2012: A Year For Cooperative Resolution

Five questions to help credit unions think about how they will embrace the promise and challenge.

 
 

Welcome to the New Year! Economic, political, and social circumstances are certainly promising for cooperative efforts, but so are the challenges. Here are five questions to ask your leadership, staff, and Board to ensure your credit union is thinking about how to embrace the cooperative spirit in 2012.

    1. As the presidential political contest accelerates with rhetoric that is increasingly dividing voters and the nation, how can cooperatives re-assert their common purpose?
    2. As regulatory resolutions continues to cascade, will we have the courage to remember that following rules is not how life works, especially for those wishing to make a difference?
    3. As the occupy protest and other events of discontent with the status quo emerge, can we recapture the movement spirit that created the system we lead today? Can credit unions become an occupy destination?
    4. As the country continues to invent the next economy, can we create innovative solutions for members rather than focus on preserving past advantage?
    5. As our individual and member circumstances wax and wane, can we assert the common values that bring us together to manage for both current and future generations?

In 2012 the world is up for re-invention in many different ways. Credit unions are an example of changes coming from small initiatives, which imitated, can become the fashion. At Callahan & Associates, we will continue to tell the member story, the credit union story – your story. More importantly, though, we want to create ways to empower your voice.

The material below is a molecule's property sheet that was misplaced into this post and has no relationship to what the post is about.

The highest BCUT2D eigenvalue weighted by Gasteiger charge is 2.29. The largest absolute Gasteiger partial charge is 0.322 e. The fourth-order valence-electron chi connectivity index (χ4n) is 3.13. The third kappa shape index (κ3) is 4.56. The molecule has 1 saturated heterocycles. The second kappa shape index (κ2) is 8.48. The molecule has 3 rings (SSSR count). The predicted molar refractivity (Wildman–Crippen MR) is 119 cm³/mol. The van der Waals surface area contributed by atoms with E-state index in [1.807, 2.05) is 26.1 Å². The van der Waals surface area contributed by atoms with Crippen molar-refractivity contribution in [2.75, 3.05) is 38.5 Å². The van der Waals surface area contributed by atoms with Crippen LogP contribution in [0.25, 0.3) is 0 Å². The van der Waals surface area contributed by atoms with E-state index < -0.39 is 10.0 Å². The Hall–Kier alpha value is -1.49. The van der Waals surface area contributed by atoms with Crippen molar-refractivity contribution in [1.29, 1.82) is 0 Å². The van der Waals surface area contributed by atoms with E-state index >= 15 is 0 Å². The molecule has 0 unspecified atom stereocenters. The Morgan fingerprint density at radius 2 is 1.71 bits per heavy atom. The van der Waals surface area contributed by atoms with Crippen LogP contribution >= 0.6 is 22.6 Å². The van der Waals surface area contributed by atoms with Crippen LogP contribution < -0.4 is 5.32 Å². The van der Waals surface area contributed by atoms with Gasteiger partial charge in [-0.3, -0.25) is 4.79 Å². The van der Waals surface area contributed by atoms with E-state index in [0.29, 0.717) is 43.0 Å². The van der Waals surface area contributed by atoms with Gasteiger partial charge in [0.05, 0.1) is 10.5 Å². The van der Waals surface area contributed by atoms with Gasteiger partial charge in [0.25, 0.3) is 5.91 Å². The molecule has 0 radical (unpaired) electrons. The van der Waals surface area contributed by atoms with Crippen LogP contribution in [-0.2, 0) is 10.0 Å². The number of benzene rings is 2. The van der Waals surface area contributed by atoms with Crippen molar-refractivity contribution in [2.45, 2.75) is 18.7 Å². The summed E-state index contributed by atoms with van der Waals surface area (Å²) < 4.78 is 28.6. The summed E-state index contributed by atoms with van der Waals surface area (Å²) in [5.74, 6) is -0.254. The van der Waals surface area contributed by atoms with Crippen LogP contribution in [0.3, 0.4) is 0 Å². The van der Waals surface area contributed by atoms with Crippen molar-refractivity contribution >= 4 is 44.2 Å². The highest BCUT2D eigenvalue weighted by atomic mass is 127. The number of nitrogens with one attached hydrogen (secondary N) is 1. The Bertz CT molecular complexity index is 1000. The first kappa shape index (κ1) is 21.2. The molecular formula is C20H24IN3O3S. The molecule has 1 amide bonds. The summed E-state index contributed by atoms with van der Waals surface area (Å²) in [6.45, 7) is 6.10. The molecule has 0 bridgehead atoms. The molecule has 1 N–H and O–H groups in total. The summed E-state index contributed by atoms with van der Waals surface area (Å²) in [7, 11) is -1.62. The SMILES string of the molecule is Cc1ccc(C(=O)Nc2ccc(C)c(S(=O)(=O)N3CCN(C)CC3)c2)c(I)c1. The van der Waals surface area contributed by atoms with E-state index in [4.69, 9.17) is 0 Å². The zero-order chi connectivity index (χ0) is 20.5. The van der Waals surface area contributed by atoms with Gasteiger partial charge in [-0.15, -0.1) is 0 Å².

Our resolution is to help the credit union industry make this a year in which cooperative solutions become an inspiration for you, your members, and the American community.

 
 

Jan. 5, 2012


Comments

 
 
 
  • I agree the US and world economy is ever changing. The needs of credit union members are also changing. Some of the former prime members have become non-prime and even sub-prime members as a result of the mortgage crisis and economy in general. Many of these members are no longer serviced by their own credit union. Trying to buy a car when you were once a prime member and now are non-prime is almost imposible at reasonable interest rates. Credit Unions need to continue servicing these once prime members. These are not the normal sub-prime consumer. These are good members that pay their bilss, but due to circumstances beyond their control have been reclassified as non-prime due to a FICO score. Credit Unions should start the year by assisting these members when their needs arise.
    Frank Mercer